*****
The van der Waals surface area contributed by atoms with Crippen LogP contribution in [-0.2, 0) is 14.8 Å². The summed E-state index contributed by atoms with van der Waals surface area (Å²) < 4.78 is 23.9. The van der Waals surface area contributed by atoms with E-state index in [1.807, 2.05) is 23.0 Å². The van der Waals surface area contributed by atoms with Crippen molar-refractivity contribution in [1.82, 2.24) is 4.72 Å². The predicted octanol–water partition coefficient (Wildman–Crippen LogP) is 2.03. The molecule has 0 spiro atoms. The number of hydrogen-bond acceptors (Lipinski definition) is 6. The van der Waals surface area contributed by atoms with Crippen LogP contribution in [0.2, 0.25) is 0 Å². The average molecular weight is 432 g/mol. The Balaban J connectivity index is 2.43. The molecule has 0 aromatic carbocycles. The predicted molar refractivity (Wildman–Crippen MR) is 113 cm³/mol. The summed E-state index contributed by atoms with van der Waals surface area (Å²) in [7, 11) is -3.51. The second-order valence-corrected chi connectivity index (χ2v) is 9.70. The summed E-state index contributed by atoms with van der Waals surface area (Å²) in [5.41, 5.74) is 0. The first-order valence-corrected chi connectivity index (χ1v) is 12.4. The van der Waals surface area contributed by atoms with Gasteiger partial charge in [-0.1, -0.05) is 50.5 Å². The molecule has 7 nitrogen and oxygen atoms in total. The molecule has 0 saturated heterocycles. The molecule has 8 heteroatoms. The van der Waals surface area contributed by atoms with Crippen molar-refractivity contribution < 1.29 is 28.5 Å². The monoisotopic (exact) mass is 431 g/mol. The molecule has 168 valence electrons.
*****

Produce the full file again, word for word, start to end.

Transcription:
The van der Waals surface area contributed by atoms with Crippen LogP contribution in [-0.2, 0) is 14.8 Å². The summed E-state index contributed by atoms with van der Waals surface area (Å²) < 4.78 is 23.9. The van der Waals surface area contributed by atoms with E-state index in [1.807, 2.05) is 23.0 Å². The van der Waals surface area contributed by atoms with Crippen molar-refractivity contribution in [1.82, 2.24) is 4.72 Å². The predicted octanol–water partition coefficient (Wildman–Crippen LogP) is 2.03. The molecule has 0 spiro atoms. The number of hydrogen-bond acceptors (Lipinski definition) is 6. The van der Waals surface area contributed by atoms with Crippen LogP contribution in [0.2, 0.25) is 0 Å². The average molecular weight is 432 g/mol. The Balaban J connectivity index is 2.43. The molecule has 0 aromatic carbocycles. The predicted molar refractivity (Wildman–Crippen MR) is 113 cm³/mol. The summed E-state index contributed by atoms with van der Waals surface area (Å²) in [7, 11) is -3.51. The second-order valence-corrected chi connectivity index (χ2v) is 9.70. The summed E-state index contributed by atoms with van der Waals surface area (Å²) in [5.41, 5.74) is 0. The first-order valence-corrected chi connectivity index (χ1v) is 12.4. The van der Waals surface area contributed by atoms with Gasteiger partial charge in [-0.1, -0.05) is 50.5 Å². The molecule has 7 nitrogen and oxygen atoms in total. The molecule has 0 saturated heterocycles. The molecule has 8 heteroatoms. The van der Waals surface area contributed by atoms with Crippen molar-refractivity contribution < 1.29 is 28.5 Å². The monoisotopic (exact) mass is 431 g/mol. The molecule has 168 valence electrons.